While stuck in my room during quarantine, I was endlessly scrolling on TikTok, as one does while stuck in quarantine, I came across a quote by Dr. Seuss that changed my perspective. He said, “Don’t cry because it's over, smile because it happened.” I am not saying we shouldn’t be sad, we have every right to be disappointed. But I am committed to following the lead of so many of my classmates. I will remember the good—there was so much good—and I will smile.

Last week, the United States recognized 100,000 fatalities due to the coronavirus. That very same week, George Floyd was killed and protests have broken out across the country, including in our hometown. Our country is in a strange place right now, and it feels almost impossible to see how we can push through such sorrowful times. It would be easy to feel as though there is nothing that I—or any one of us—can do.

In these uncertain times I feel fortunate that I have grown up in a community with a strong commitment to being a person for others. People for others—a phrase that we used to think was just part of our honor code that we had to say everyday. But these recent events have made me realize not only what being a person for others means, but what a person for others does. A person for others speaks up and fights for the people who feel as if they have lost their voices. It is not just “thoughts and prayers” or hand sanitizer that will get us through these difficult times. It is rising up, caring for, and extending respect to all the people around us.

Part of being a Student at HTS means standing up every morning, and saying the Pledge of Allegiance, The Suscipe, and The HTS Honor Code. Next year, we will not be HTS students, we will be Holy Trinity alumni. But we can still carry our passion, our talents, and our desire to be part of a change to our respective high school communities.

A class of 39 students who will attend 14 different schools next year. I have no doubt in my mind that you will all continue on to do great things. As this speech comes to end, I feel the need to say a few exceptionally important thank yous.

First, to our teachers. Not only are you our educators, but you make Holy Trinity a safe place to go to school, where we can be ourselves. Thank you for taking on the challenging and somewhat impossible task of surrounding yourself with teenagers everyday. Even though our humor is… complicated, and sometimes we smell, you are always there to listen to us. and we are leaving this school, with the feeling that we have someone in our corner.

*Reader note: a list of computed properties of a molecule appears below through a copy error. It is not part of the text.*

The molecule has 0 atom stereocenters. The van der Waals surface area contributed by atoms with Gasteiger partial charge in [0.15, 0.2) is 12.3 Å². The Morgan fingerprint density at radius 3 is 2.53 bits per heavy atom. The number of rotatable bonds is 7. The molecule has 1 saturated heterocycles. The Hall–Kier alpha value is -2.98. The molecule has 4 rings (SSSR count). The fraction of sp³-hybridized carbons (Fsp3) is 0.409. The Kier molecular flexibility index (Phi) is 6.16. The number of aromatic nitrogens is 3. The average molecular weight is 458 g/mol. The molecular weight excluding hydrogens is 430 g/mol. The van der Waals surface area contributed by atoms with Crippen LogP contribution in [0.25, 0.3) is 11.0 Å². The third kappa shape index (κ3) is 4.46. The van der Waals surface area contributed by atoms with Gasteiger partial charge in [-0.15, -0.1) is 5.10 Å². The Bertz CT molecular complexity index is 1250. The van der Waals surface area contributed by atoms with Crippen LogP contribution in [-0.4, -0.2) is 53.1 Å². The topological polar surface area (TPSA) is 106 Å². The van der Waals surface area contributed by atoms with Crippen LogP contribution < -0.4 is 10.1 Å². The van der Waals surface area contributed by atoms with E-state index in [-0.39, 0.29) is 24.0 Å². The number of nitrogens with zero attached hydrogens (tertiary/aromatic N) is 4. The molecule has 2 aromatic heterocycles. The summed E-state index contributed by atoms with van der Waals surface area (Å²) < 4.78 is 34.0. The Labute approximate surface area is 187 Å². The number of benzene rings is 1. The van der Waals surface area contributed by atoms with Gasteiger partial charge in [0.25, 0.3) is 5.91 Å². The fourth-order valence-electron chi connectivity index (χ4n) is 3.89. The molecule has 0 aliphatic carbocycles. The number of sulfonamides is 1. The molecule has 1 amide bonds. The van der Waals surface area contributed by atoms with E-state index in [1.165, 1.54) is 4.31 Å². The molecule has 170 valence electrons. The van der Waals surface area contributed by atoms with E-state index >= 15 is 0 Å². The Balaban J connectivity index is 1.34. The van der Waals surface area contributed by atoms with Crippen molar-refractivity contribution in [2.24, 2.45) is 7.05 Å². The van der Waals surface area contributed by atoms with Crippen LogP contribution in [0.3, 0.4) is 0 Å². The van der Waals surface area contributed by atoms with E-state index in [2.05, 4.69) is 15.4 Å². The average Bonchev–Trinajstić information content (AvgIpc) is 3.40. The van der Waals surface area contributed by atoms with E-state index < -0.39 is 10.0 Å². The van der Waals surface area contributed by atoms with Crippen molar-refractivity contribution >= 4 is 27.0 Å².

Thank you to our parents. I mean, wow—there is not enough iCloud storage in the world, to write a long enough list of thank yous to you all. From the moment we are born, you support us and raise us to be the best versions of ourselves. We make mess after mess, and you are always there to...verbally encourage us to clean it up. You show us right from wrong, and teach us to see the little bits of light even in, what seem, like the darkest moments.

You made sure we got an excellent education here at Holy Trinity, and continue to do so as we move on to high school. You’ve taught us everything we know. Well almost everything—Wikipedia might deserve some credit. Sometimes we disagree (I mean, come on—we’re teens!) As Mekhi says, “We’re never wrong, just sometimes we aren’t right.” But enough with the jokes, while every family here is different, I do believe I can speak for all my classmates when I say, we appreciate you! Sometimes we show it in a funny way, but we do, and like I said there just aren't enough thank yous to make up for everything you do for us.

Finally, thank you to my class, the graduating Class of 2020. This was the hardest thank you to write. So I tried to think of my first moments with you all. I thought of my shadow day at Holy Trinity. I wore a green dress with butterflies on it and I was nervous as I walked into Mr. Denny’s first grade class. I was the only one not wearing some form of navy blue which only added to my awkwardness, but the minute I walked in a swarm of kids ran towards me, smiling. When I left that day, I told my parents that I wanted to be in that class, 100 bazillion percent. Not much has changed since the day I came to visit. We are still a fun, ambitious, creative, benevolent class. It says a lot about the resilience of our class that after months of being trapped in our houses, we can still come together, laugh, and recognize all that we have accomplished together.

I know it’s such a cliché, but thank you for the memories and the experiences, thank you for the life lessons and the unforgettable friendships.

Thank you.

Olivia Maguire

Holy Trinity School Class of 2020

Student Council President 2019-2020

Photo of the Class of 2020 and their teachers was taken at the beginning of the 2019-2020 school year.